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Native American Cuisine: A Time-Traveling Guest Post from Professor Ione D.

Pinon Cakes and Bullets

Photo by @ from her Steampunk Collection

Good day to all! I am writing this during my journey to the American West. I always enjoy my quests here. The people are friendly and the homemade food is a divine pleasure.

One of the main characters in Vaughn Treude’s latest book Fidelio’s Automata, is Tallulah Hightower, a Choctaw Indian opera singer. This inspired me to research authentic Native American cuisine. I chose piñon cakes, from Tallulah’s native Oklahoma, and “bullets” (the edible kind) from the Chippewa of North Dakota. I served them with boiled potatoes with butter and chives, a simple green salad, and for the sweet tooth, a traditional warm raisin and rice pudding. I chose to pair the meal with a traditional herbal tea.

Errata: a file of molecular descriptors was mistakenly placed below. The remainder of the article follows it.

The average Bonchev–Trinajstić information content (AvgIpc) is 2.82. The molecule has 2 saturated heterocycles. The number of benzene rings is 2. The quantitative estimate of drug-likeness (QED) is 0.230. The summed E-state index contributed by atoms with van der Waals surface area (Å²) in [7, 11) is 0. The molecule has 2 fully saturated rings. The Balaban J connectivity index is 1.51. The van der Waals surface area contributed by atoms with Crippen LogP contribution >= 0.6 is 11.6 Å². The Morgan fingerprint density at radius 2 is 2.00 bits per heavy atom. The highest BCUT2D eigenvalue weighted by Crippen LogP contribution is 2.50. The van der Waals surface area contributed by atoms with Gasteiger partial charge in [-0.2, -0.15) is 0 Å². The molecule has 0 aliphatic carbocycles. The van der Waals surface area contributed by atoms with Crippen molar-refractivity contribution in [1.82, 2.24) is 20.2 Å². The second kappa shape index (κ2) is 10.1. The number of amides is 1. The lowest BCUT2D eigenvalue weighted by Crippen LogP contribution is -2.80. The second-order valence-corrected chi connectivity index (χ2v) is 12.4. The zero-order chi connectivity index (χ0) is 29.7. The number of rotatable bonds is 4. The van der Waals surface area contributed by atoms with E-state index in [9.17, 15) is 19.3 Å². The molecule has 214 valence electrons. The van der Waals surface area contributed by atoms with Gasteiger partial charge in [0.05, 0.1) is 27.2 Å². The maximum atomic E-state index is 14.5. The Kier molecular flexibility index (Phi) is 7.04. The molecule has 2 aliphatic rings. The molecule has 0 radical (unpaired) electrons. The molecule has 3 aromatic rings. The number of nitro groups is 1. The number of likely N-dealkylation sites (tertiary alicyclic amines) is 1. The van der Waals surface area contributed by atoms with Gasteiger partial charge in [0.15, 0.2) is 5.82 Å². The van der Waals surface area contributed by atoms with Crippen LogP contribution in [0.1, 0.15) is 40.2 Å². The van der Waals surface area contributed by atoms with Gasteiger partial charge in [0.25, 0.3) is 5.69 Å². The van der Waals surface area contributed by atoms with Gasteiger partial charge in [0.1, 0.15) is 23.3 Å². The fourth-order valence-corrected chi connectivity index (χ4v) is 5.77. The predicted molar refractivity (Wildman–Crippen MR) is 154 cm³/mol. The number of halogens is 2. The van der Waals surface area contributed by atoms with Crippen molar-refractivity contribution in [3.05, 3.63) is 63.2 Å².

Cherokee Tribe Piñon Cakes


3 cups piñon nuts
1 cup plus 2 tablespoons water
1/2 teaspoon salt
3 tablespoon oil

Puree the nuts or chop them and roll them with a rolling pin to make coarse meal consistency. Add water and salt and blend Let the batter sit for an hour at room temperature.
Heat oil in a skillet. Drop batter into the oil and form each into a little cake about 3 inches across.
Lower the heat slightly, Brown on each side.
Serve either hot or cold


Chippewa Bullets

2 lbs. ground beef
1/2 cup chopped onion
1 cup flour
1 teaspoon salt
1/4 pepper

Mix ground beef and onion. Add remaining ingredients. Shape into balls about 1 1/2 inches in diameter. Roll the balls in flour.
Bring a large pot of water to a boil’ Drop balls into the water. Cook about 25-30 minutes until there is no pink in the middle of the balls.

Until next time, happy eating!

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